Are we numb to the talk of school shootings?


I was in the sixth grade on Feb. 14, 2018, when the Marjory Stoneman Douglas school shooting took place in Parkland, Florida. Nikolas Cruz killed 14 students and three school administrators.
I had never realized that something so horrible was even possible. I remember being outraged. I was scared and didn’t know what to do, and I understood there was nothing I could do. I think back to March 14, 2018, when I participated in the 17-minute walkout. Seventeen minutes for the 17 victims.
Since then, I have been passionate about gun violence awareness in America. I have participated in activities associated with Students Demand Action, a group of activists striving to end gun violence in America.
Online, I have gotten into many arguments about the topic with people I barely know. Freshman year was rough; I felt very strongly about my opinions and didn’t realize there was any other way to think. I believed that what I thought was right and prided myself on that. As I matured, I almost became embarrassed about how I acted. Now I want to hear from those around me. I want to be able to listen to all sides of the story before forming my own opinion.
It has been about four years since the Parkland shooting and since my first experience hearing about a mass shooting. The sentencing of Cruz took place Nov. 2, when he was given life in prison without the chance of parole. Seeing this in the media brought me back to the sixth grade. I remember how deeply enraged I was and how this impacted my life, even though 3,000 miles separated me and the case.
On Oct. 24, two people were killed in a shooting at Central Visual and Performing Arts High School in St. Louis, Missouri. The victims were Alexandria Bell, age 15, and Jean Kuczka, age 61. The gunman, whom I am choosing not to name, was carrying an AR-15 style weapon, 600 rounds of ammo, and 13 high-capacity magazines, all of which were legally purchased through a private seller, according to CNN. The gunman at the Parkland shooting was also carrying an AR-15-style weapon and was wielding five magazines of ammo, according to Fox4Now.
These recent events have won much attention from the media. They also have made me wonder if Americans are becoming desensitized to talk of school shootings because of normalization in the media. Growing up hearing about so many of these tragic events affects everyone differently.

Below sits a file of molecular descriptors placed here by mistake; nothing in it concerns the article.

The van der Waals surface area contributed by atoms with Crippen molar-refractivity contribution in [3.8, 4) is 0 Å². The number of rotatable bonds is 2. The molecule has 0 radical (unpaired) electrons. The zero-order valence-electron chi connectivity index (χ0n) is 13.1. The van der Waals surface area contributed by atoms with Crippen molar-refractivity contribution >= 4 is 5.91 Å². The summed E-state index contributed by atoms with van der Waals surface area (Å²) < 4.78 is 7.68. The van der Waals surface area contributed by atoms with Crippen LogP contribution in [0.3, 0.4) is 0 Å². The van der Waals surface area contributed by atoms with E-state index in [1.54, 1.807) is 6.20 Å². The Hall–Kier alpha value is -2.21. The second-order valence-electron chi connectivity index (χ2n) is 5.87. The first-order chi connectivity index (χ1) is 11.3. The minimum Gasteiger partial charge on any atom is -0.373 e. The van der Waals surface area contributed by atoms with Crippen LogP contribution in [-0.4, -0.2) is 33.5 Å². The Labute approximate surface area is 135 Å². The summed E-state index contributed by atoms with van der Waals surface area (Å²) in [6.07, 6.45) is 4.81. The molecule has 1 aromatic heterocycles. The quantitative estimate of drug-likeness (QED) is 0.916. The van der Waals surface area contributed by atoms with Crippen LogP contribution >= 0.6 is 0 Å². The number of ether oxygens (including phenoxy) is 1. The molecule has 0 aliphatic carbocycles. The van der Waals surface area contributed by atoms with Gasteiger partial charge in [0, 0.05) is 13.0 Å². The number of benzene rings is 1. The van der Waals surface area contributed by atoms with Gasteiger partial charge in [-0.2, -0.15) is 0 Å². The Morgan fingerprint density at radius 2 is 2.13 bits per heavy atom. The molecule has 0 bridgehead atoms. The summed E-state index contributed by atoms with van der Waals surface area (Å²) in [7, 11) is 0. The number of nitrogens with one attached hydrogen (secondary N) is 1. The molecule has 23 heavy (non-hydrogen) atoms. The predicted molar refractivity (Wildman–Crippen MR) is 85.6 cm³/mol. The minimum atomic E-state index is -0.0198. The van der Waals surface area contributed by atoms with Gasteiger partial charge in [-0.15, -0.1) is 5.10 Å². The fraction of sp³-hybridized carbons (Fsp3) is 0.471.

Remembering discussions we had as freshmen, I wanted to talk with a few classmates about these recent events, wondering how their views had developed over the years.
Cole Lockart, an LHS junior, said that, to an extent, he sees our generation becoming more desensitized to talk of gun violence.
“I don’t know if it’s we are getting older and realizing that this is happening more or if it is something starting to happen more,” Lockart said. “When you’re a kid, you don’t pay attention to the news as much. [ . . . ] I don’t know if we are noticing it more because we are paying attention or if this is actually happening more often.”
Scout Alford, also a junior, talked with me and Lockart about the sense of safety on campus at LHS.
“We are so lucky to have a school that is created to be incredibly safe and literally built around the issue of security. We have Officer Massey who is trained to handle that stuff as well, but it’s definitely an issue,” Alford said.
“I feel safe, at least in this school; if I was somewhere else, probably not, and here I feel safe for sure,” said Lockart.
In St. Louis, the gunman who entered the high school had struggled since the doors at the point of his entry were locked. But he then entered the school from a point where there was no security. Unfortunately, even if school security officers they had been there, they were not armed and would have likely faced the same fate as those who died. The quick response of outside law enforcement stopped the violence within four minutes, but that wasn’t enough time to save the lives of Bell and Kuczka.
We at LHS are privileged to exist in a school where security and the safety of everyone are heavily considered. Not everyone in America can have such a privilege.
School should not be a place that children feel scared to attend; it should be a place of learning. The fact that thousands of people die yearly due to gun violence is horrifying. The fact that most acts of violence could have been prevented makes it even sadder.
It is hard to see America currently so divided on this issue instead of looking at the common problem that we all want to change. So much could be done to help prevent tragedies such as those in Parkland and St. Louis. Yet we do nothing.